The Prophet Joseph

Konnichiwa, mina san! (Hello, everybody!)

This week has been spectacular. President Matthew Holland (Elder Jeffrey R. Holland’s son, who is President of Utah Valley University) spoke at the fireside on Sunday. I mentioned this in my email last week, and I also mentioned that it was rumored Elder Holland and his wife would be there. They were, and Elder Holland was able to introduce his son as the speaker. It was very nice, and Elder Holland said that he was grateful to be "just" the father of that night’s speaker. He also spoke a bit about marriage, and said that to find the right person you first need to be the right person.

President Matthew Holland spoke about the life of the Prophet Joseph Smith, and it was amazing. It was a great motivator for me to study the life of Joseph Smith, since I did not know at least 3/4 of the history that President Holland talked about. This is my favorite event that President Holland talked about (actually, it’s really two events that happened in interestingly similar circumstances, probably about 20 years apart):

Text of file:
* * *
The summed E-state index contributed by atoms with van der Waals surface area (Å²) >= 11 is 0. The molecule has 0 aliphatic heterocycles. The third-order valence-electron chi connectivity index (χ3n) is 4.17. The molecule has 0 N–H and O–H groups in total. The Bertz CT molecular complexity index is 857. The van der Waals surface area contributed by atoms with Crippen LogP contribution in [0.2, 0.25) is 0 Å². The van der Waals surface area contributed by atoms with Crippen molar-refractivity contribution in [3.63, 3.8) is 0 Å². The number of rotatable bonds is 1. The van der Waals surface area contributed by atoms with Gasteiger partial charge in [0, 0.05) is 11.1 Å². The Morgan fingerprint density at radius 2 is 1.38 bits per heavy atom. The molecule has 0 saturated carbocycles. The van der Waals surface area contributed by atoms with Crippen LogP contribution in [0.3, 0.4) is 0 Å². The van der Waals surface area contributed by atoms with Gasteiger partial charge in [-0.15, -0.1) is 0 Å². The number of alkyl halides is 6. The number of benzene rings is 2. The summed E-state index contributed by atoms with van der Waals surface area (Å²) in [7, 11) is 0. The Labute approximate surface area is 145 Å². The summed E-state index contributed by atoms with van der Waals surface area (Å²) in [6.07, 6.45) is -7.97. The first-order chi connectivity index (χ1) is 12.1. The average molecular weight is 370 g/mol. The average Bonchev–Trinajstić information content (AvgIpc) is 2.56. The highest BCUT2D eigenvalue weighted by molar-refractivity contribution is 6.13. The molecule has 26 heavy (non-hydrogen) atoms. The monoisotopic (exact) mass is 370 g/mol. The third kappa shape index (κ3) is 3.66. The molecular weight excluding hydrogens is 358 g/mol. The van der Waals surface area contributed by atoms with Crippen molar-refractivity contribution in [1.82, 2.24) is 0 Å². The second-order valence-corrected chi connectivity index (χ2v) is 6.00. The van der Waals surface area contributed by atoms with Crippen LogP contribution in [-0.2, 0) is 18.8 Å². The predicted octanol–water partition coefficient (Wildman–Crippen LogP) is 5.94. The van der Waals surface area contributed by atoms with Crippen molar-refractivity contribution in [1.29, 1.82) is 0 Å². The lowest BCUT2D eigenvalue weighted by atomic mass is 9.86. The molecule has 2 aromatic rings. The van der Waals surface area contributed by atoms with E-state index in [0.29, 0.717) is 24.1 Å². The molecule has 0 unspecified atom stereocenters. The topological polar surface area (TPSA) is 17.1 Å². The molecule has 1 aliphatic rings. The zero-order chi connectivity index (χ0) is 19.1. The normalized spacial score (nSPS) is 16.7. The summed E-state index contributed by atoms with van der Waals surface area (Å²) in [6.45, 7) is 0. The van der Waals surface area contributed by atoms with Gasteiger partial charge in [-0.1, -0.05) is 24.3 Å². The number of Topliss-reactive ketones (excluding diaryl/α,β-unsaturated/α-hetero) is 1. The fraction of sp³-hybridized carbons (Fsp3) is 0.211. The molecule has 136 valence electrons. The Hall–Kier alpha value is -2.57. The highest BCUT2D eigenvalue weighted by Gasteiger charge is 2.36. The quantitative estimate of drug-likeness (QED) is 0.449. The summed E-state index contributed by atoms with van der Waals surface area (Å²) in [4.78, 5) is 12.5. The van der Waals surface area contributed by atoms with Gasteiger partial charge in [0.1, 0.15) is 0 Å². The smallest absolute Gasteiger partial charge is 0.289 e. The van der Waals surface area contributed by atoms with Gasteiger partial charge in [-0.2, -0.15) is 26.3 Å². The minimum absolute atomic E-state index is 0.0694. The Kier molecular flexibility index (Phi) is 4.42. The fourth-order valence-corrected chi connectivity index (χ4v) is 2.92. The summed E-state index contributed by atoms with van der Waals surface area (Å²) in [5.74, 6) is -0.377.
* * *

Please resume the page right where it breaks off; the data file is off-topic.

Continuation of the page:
When Joseph was a young child, his family moved from Virginia (I think; apparently they moved many, many times, which I had not previously known) to New York. Joseph’s father had to leave a few months prior to the family to begin working his new farmland. When the rest of the family moved they hired a man to help them. The man was not very nice, and kicked Joseph out of the wagon sometime during the trip (Joseph was also still healing from his leg surgery). When the family finally made it to their new home, Joseph’s mother literally collapsed into her husband’s arms and they wept bitterly. However, they soon realized that somebody was missing…Joseph. A couple miles outside the town, Joseph had collapsed into the snow. However, as he was laying there a stranger picked him up and carried him the last few miles into town.